The Magic Window: American Television, 1939-1953 / Edition 1

The Magic Window: American Television, 1939-1953 / Edition 1

by Jim Von Schilling, Jim Von Schilling, B. Lee Cooper
     
 

ISBN-10: 0789015064

ISBN-13: 9780789015068

Pub. Date: 01/15/2003

Publisher: Taylor & Francis

From baseball to Berle to Howdy Doody, explore the early years of American television! This fascinating book tells the story of how television became popular in the United States following the medium's debut at the 1939 New York World's Fair. This significant and entertaining book focuses on the people, events, and performances that were televised—or

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Overview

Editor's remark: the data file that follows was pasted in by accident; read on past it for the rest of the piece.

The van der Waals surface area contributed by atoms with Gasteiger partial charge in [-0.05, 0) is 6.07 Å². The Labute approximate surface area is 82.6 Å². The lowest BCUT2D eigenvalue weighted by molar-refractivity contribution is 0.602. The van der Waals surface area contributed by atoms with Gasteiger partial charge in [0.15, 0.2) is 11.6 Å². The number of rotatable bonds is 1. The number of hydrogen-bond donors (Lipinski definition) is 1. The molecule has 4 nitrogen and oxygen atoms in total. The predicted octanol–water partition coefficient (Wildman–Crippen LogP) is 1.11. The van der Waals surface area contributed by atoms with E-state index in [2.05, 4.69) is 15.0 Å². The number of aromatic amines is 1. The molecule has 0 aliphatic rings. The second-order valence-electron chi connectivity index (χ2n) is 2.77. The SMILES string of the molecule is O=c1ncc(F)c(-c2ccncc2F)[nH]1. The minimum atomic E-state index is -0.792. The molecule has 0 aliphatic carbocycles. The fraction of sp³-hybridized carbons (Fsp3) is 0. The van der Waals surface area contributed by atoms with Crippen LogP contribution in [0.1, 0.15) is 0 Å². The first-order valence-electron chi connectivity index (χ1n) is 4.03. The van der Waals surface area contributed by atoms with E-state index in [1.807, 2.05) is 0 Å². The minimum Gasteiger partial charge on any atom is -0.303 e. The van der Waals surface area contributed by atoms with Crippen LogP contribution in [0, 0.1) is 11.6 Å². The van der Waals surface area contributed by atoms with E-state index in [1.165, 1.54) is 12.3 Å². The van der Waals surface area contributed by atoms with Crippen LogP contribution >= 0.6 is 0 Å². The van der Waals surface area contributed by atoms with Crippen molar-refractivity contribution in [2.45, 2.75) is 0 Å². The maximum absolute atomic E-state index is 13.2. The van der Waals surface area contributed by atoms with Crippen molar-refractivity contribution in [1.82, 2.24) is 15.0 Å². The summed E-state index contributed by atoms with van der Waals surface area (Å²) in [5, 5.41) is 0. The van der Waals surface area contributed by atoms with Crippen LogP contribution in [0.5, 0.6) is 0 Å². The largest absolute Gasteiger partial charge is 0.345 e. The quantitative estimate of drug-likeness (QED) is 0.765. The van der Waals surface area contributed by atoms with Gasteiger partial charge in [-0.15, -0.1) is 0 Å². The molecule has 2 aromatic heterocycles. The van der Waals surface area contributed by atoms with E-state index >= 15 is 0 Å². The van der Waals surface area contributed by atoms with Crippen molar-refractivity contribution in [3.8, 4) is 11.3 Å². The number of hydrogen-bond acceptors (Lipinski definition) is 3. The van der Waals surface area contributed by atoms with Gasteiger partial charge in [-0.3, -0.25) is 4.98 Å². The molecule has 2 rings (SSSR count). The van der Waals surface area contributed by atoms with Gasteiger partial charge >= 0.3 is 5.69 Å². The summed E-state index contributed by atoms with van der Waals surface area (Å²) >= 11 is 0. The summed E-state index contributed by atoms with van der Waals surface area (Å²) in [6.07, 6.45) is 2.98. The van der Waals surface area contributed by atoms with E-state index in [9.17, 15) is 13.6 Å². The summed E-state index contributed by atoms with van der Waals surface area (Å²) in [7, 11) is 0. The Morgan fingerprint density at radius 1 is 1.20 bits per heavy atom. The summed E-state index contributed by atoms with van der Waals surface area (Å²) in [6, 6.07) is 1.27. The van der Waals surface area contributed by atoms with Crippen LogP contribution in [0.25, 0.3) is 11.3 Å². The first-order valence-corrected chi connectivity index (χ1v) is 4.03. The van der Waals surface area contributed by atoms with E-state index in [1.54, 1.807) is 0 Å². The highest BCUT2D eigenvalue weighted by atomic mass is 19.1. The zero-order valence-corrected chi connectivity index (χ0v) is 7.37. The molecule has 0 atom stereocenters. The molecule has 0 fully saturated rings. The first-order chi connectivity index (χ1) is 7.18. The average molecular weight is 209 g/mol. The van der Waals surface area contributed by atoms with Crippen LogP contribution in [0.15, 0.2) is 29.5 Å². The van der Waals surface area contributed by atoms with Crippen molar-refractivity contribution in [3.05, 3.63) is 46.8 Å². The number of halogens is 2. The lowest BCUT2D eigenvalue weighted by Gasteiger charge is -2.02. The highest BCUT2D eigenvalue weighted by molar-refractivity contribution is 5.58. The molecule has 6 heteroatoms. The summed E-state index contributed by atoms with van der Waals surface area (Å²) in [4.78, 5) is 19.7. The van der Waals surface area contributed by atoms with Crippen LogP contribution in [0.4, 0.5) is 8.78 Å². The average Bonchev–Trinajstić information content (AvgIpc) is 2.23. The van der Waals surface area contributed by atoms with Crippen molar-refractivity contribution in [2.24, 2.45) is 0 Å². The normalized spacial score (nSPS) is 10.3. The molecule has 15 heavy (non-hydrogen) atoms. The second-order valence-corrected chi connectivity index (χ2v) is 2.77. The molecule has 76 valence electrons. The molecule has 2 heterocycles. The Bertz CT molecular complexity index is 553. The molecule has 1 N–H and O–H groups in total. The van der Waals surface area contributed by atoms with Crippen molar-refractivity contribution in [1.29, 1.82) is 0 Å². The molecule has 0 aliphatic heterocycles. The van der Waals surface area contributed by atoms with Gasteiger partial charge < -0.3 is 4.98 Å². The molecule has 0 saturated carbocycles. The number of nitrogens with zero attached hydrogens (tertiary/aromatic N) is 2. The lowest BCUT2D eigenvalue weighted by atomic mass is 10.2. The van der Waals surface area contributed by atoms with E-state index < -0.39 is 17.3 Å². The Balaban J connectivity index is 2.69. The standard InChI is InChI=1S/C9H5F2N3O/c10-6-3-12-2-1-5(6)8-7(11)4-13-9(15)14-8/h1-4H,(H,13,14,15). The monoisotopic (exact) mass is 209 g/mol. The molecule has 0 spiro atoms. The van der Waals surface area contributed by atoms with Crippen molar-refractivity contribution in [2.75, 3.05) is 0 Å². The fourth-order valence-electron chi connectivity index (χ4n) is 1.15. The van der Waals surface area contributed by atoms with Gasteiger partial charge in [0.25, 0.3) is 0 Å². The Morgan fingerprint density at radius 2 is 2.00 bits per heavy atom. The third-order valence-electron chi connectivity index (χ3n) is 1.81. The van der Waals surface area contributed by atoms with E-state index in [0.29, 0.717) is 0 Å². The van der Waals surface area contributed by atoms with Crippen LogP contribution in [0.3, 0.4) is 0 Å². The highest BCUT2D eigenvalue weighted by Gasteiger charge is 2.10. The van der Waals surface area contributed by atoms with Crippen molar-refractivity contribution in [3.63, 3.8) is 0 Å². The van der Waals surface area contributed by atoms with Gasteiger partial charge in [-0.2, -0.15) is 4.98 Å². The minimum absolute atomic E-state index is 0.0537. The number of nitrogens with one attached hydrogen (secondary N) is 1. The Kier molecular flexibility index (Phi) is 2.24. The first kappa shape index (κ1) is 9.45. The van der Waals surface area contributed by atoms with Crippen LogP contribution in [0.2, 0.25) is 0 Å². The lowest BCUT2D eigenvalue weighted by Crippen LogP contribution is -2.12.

From baseball to Berle to Howdy Doody, explore the early years of American television! This fascinating book tells the story of how television became popular in the United States following the medium's debut at the 1939 New York World's Fair. This significant and entertaining book focuses on the people, events, and performances that were televised—or influenced what was being televised—from 1939 to 1953. In addition to the entertainment and cultural aspects of television, The Magic Window also explores the business, politics, and technology of early television. from the author's introduction: "Television may have produced a number of overnight sensations, but it wasn't one itself. A span of more than a decade separated its debut in American society in 1939 from its popular acceptance in the early 1950s. This book tells the story of that period when television struggled to find its place in American popular culture. It concludes at a point where some may think TV began, with the success of I Love Lucy, and it begins with an event that seems too distant for TV to have played any part—the opening of the 1939 World's Fair." The Magic Window will educate, inform, and entertain you with the fascinating early history of American television. In these pages, you'll learn about: inventor Charles Jenkins, whose electronic transmission of a movie to a gathering of government officials made history in 1925, but whose career was thwarted by the Great Depression and the United States government RCA executive David Sarnoff, who struggled to bring television to the masses FCC Chairman Larry Fly who fought to keep RCA from developing into a television monopoly how World War II, the New Deal, and the Cold War impacted early television, and how television impacted America's perceptions of them the first televised political convention (Republican party, 1940) and how television changed American politics forever the 1940—1941 Congressional debate